In North Carolina, 1 in 6 children struggle with hunger, which means they aren’t able to get enough food or they aren’t able to get enough healthy food. That’s over 400,000 children in our state. Yet 29% of those children do not qualify for free or reduced-price school meals because their family’s income is too high. Providing no-cost school meals can help.
School meals reduce child hunger
In a typical school year, more than 60% of children are eligible for subsidized meals in our state. There are 28 North Carolina school districts where over 90% of children are enrolled in free or reduced-price school meal programs. School breakfasts and lunches are a key ingredient in fighting child hunger and helping students focus at school.
School meals boost grades
As anyone might guess, being hungry makes it harder for kids to learn. Study after study shows that no-cost school meals improve academic outcomes for students and for schools. For example, a study here in North Carolina found that offering meals to all students at no cost reduced absences and suspensions. School meals make it more likely that students come to school and helps them stay engaged in their classes.
School meals make for healthier kids
Students who participate in free school meal programs have fewer visits to the school nurse, as well as documented improvements in behavior and mental health indicators. They also have lower body mass index (BMI) and lower probability of obesity. School meals are designed to meet nutrition standards and promote healthy eating. All students should have the same opportunity to eat nutritious meals at school.
School meals are an effective solution
During the COVID-19 public health crisis, the U.S. Department of Agriculture implemented federal waivers that gave school districts the flexibility to make school meals free to all students. That meant students could come to school ready to learn without having to worry about their next meal. During that time no paperwork was required for families to access get free school breakfast and lunches – removing barriers for kids, and cutting administrative burdens for local school districts. That program ended with the start of the 2022-2023 school year.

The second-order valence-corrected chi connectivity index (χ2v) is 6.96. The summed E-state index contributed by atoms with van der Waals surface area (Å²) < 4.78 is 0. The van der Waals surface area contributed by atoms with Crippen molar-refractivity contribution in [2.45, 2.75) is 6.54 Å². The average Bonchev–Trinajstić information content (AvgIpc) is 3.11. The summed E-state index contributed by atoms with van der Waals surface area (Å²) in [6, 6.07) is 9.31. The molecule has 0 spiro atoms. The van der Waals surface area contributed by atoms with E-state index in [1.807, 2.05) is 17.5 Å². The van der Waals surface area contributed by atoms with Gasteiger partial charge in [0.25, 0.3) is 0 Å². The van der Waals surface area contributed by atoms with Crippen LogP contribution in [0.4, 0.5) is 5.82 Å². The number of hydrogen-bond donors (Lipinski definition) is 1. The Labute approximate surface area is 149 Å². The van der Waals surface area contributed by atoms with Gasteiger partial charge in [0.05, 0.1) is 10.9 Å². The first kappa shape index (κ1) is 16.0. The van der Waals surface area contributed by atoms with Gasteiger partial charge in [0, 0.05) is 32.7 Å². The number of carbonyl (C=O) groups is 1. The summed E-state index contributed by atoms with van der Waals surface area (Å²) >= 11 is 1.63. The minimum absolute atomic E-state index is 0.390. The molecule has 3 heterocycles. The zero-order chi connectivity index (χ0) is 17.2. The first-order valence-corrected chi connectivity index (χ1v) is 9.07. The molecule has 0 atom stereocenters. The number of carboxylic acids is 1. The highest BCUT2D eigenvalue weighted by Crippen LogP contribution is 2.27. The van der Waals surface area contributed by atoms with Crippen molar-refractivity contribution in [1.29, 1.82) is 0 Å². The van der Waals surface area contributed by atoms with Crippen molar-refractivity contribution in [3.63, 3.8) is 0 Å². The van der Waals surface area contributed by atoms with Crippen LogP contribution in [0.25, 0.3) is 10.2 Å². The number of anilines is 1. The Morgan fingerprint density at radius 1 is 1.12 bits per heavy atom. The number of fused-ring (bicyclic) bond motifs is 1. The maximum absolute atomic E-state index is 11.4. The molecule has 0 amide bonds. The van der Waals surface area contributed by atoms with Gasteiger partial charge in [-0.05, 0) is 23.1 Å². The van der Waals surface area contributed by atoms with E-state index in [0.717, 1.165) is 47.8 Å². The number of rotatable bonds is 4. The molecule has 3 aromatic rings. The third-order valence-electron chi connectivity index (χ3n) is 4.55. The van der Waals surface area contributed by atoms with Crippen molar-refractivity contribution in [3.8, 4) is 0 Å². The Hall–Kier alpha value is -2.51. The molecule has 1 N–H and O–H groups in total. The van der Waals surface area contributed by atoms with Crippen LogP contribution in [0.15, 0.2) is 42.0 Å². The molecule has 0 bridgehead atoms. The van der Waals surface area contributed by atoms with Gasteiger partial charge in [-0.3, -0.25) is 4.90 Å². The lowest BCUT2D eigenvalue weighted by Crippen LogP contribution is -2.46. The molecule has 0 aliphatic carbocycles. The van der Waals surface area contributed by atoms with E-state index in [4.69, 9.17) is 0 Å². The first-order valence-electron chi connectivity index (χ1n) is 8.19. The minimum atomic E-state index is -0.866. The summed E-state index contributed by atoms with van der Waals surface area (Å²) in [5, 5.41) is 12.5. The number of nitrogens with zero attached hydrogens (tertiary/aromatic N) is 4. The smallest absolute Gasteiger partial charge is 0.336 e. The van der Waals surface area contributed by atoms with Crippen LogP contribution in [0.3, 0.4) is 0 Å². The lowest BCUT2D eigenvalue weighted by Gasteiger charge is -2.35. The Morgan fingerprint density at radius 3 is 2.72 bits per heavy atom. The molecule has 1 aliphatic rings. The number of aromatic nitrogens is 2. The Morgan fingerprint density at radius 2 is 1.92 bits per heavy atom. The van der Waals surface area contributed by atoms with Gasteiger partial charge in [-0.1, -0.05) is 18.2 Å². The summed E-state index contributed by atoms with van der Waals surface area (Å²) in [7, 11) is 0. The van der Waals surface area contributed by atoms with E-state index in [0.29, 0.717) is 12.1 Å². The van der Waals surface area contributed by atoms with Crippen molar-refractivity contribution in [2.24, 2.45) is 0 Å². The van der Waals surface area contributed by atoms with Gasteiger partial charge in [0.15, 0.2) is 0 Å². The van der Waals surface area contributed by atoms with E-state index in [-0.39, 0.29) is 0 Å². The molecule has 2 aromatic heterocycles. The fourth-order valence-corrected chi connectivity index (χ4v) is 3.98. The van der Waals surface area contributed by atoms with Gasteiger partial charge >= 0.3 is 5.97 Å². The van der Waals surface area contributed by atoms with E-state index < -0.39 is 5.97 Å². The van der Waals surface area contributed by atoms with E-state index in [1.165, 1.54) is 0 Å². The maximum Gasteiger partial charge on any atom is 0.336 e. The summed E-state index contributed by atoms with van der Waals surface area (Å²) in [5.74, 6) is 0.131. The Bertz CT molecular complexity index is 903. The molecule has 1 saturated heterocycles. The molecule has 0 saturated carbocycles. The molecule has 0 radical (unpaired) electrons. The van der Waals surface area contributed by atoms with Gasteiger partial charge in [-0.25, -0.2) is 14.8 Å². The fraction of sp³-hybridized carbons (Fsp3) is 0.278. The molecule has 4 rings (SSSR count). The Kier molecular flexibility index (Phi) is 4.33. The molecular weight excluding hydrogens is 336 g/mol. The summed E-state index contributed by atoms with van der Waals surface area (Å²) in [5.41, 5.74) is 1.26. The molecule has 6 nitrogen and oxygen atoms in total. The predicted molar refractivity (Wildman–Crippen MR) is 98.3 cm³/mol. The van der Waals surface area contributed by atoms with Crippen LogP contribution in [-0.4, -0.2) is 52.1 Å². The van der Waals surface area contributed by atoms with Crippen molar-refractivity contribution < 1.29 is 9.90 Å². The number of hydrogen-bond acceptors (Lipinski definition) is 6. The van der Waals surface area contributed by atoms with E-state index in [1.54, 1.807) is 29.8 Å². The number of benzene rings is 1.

Since the federal waivers disappeared, school meal debt has skyrocketed. From August to December of 2022, North Carolina public schools accrued more than $3.1 million in school meal debt. Some school districts have responded by cutting kids’ access to healthy meals when their families can’t pay – exacerbating a child hunger problem that is already too high.
It’s clear that families in our state are struggling to pay for school meals. The simplest solution to school meal debt is to make school meals available to all students in public schools at no cost to their families.
We came together in 2020 to provide free school meals to North Carolina public school students, and we can do it again. Let’s get all kids the nutritious food that they need to be healthy and successful at school.